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Philippine Troops Shoot Abu Sayyaf Leader - 2002-06-21

An Abu Sayyaf leader is believed to have been shot in a fight with Philippine troops, but officials have yet to confirm if he was killed in the encounter. Abu Sabaya is accused of leading a band that kidnapped dozens of people, including an American missionary and a Philippine nurse killed recently in a battle with government troops. Kara Magsanoc Alikpala has the details from Manila.

Philippine President Gloria Arroyo says Abu Sayyaf members and Philippine troops clashed early Friday morning, off the coast of Zamboanga del Norte. The rebels were in a boat that fired on Philippine troops patrolling the area in the southern Philippines.

General Melchor Rosales, a military spokesman, explained what happened, saying "there were seven Abu Sayyaf members who were in that encounter, and we captured four of the Abu Sayyaf members. They confirmed that Abu Sabaya was one of those who was inside the boat and that he was hit. However, we have not recovered the body."

Three rebels apparently were shot in the fight, and jumped from the boat into the water. Divers are searching for the wounded men as troops chase other rebels who escaped. There are no reported military casualties.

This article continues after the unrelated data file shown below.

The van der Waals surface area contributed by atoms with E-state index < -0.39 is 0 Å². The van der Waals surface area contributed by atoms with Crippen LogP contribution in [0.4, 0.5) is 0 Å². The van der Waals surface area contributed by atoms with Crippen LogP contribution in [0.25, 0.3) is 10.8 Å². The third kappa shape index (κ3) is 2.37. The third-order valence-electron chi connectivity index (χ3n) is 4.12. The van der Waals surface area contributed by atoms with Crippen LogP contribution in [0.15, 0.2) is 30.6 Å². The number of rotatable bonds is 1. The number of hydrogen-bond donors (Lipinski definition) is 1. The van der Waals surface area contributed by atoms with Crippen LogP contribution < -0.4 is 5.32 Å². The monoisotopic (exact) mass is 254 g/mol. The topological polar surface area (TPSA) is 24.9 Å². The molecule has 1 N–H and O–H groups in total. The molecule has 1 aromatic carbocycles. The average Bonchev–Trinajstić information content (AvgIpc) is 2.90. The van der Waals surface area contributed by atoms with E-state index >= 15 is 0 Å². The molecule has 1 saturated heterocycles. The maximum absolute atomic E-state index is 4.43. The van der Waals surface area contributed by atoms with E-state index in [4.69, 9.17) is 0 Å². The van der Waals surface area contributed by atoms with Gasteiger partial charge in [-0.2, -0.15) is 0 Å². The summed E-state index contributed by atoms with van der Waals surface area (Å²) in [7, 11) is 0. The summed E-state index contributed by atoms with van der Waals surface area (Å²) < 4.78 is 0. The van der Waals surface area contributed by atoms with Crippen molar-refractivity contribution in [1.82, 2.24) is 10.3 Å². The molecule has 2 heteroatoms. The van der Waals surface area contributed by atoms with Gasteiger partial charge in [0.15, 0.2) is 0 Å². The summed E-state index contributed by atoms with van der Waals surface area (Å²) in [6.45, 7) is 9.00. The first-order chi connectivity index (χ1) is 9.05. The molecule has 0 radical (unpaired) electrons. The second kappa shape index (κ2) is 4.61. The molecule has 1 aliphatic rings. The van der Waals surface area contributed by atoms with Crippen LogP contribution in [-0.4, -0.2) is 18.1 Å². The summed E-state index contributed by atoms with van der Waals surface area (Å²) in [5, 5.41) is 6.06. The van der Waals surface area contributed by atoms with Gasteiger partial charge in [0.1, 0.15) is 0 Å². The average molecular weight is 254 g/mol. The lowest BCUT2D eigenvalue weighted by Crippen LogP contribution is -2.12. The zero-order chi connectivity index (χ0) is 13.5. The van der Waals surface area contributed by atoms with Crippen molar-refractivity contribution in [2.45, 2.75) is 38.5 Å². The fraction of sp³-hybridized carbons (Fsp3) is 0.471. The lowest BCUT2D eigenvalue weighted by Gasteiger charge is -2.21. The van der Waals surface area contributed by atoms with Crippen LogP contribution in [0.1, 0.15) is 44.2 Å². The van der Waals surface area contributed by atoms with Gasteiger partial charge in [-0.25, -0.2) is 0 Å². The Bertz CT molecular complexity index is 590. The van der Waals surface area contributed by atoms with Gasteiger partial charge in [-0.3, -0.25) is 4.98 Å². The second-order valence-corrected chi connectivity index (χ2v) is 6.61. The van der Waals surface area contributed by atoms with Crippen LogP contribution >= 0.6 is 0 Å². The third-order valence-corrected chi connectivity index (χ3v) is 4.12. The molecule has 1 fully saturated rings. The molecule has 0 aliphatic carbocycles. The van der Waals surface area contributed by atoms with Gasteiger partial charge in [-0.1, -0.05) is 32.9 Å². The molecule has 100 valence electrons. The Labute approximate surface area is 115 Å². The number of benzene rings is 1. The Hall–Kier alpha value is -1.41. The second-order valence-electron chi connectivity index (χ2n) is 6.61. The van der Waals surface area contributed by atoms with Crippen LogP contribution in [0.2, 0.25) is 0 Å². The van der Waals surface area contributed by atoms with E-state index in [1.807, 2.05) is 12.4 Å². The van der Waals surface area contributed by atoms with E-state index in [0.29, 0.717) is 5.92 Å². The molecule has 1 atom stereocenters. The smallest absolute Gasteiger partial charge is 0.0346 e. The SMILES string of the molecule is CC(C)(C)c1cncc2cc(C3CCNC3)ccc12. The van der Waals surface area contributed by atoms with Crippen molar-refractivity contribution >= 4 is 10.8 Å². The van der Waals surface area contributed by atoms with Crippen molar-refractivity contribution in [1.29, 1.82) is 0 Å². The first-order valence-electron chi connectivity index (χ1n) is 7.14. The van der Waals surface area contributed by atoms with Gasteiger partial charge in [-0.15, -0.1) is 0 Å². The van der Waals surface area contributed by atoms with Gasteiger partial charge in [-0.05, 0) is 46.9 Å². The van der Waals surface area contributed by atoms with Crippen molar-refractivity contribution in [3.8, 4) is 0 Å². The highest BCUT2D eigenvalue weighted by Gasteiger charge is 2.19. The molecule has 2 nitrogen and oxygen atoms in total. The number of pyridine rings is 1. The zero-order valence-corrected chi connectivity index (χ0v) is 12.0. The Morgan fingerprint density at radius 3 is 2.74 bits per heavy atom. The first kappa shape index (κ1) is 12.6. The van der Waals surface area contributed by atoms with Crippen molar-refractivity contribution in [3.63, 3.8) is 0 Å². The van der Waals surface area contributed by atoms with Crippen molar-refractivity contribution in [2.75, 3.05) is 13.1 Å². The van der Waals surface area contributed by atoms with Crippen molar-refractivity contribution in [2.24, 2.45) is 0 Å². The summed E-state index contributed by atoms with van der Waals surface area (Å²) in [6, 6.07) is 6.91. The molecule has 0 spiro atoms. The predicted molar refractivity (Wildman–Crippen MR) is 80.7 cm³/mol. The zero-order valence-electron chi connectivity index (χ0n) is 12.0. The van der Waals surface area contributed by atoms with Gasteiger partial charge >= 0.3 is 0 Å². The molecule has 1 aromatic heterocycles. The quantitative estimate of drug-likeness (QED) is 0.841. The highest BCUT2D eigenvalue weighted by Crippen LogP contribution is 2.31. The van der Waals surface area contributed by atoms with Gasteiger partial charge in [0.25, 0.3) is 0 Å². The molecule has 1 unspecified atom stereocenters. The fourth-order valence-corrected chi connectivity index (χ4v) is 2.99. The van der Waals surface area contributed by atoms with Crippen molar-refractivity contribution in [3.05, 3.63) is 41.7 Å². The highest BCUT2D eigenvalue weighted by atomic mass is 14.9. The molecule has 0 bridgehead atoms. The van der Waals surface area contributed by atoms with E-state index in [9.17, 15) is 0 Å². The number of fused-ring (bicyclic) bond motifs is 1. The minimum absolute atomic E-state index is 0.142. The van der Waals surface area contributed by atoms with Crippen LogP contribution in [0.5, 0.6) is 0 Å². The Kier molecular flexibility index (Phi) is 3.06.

Abu Sabaya led the kidnapping of 20 hostages at an island resort last year. Some hostages escaped or were released after paying ransom. The militant group Abu Sayyaf killed others.

During rescue operations for the last remaining hostages two weeks ago, nurse Ediborah Yap and American missionary Martin Burnham were killed. Mr. Burnham's wife, Gracia, was wounded but was rescued.

Abu Sabaya was the most prominent Abu Sayyaf leader. He often spoke to local and foreign media about his demands, and taunted the Philippine government.

U.S. officials say American troops provided surveillance and communications support for the encounter but were not involved in the fighting. More than 1,000 U.S. troops and advisers have been in the southern Philippines since February to train with Philippine soldiers in fighting terrorist groups such as the Abu Sayyaf.

The Abu Sayyaf claims to be fighting for a Muslim nation in the southern Philippines and has vague links to the al-Qaida network of terrorists. However, the group has become best known for kidnapping people for ransom.